There are lots of ways to build Java webapps, so perhaps we shouldn't 
continue this thread for too long.. :-)

> With Java the Servlet Container (aka Tomcat) takes care of marshalling and
> unmarshalling data. 

I was referring of the marshalling / unmarshalling into a Java Bean from 
request parameters (and translation into proper primitive types) not the 
http decoding part - should have been more clear.

He'll also have to deal with page navigation and control flow, one thing 
which Maverick gives you at low cost.  Using 'logical' page names in the 
application instead of hardcoded forwards is nice to have for small 
apps, a must for large ones.  Struts offers the same thing.

> Validation is another story, but that's usually easy in a Servlet given
> the size of this webapp.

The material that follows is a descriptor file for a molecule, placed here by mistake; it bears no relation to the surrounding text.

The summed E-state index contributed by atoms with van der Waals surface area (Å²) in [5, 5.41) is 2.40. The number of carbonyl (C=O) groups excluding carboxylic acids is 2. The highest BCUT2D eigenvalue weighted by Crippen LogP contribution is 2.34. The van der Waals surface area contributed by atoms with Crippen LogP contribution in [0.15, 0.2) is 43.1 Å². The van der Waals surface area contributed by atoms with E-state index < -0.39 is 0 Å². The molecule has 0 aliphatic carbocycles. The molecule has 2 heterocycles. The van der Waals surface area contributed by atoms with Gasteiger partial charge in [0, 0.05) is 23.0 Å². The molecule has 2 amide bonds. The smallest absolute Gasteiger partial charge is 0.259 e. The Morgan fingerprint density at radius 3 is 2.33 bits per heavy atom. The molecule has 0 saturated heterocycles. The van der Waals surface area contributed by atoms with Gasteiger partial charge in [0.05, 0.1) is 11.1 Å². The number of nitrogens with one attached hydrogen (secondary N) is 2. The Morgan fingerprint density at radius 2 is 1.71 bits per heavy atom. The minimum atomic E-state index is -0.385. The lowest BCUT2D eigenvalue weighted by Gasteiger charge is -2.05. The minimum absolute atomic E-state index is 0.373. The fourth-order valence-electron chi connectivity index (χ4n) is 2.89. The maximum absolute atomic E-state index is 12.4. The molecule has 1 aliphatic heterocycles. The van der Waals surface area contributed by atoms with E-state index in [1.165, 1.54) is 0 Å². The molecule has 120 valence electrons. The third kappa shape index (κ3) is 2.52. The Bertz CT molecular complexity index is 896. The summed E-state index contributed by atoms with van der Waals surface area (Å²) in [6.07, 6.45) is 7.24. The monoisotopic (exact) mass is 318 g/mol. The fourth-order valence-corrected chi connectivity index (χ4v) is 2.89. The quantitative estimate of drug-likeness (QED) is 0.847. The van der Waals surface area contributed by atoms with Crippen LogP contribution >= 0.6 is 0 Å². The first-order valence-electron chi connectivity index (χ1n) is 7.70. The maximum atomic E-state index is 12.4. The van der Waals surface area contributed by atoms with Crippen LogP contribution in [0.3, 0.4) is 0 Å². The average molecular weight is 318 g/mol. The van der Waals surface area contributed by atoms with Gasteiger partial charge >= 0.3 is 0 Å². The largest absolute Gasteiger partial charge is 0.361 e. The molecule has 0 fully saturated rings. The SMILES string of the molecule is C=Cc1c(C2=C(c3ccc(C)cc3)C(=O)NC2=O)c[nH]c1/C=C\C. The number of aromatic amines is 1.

Yup, he might not need anything... if he does, consider
http://formproc.sourceforge.net/
http://jakarta.apache.org/commons/validator/

> I don't know maverick, but I'd like to comment on velocity.  For the last
> webapp we did we evaluated velocity, too, but came to the conclusion that
> JSP is the better choice:

one more negative for velocity
1.  more jsp books to help you learn

For the plus' of Velocity:

1.  IMO, shoter learning curve (don't need book :-)
2.  smaller, cleaner syntax - expressions already looks like the
      JSP 2.0 expression syntax
3.  promotes good MVC architecture - whereas JSP can be used
     in very wrong ways
4.  negligible performance hit
5.  does one thing very well

[more opinion on the velocity web site]

I have disliked JSP's since the beginning, and using them extensively 
has only confirmed it.  JSP 2.0 is however a vast improvement.


Mark.Volkmann / AGEDWARDS.com
> I'll second that recommendation for using Maverick.
> I've created a PowerPoint presentation on using Maverick that I'd gladly
> share if you're interested.

I wouldn't mind seeing that... I'm thinking of presenting something 
myself ...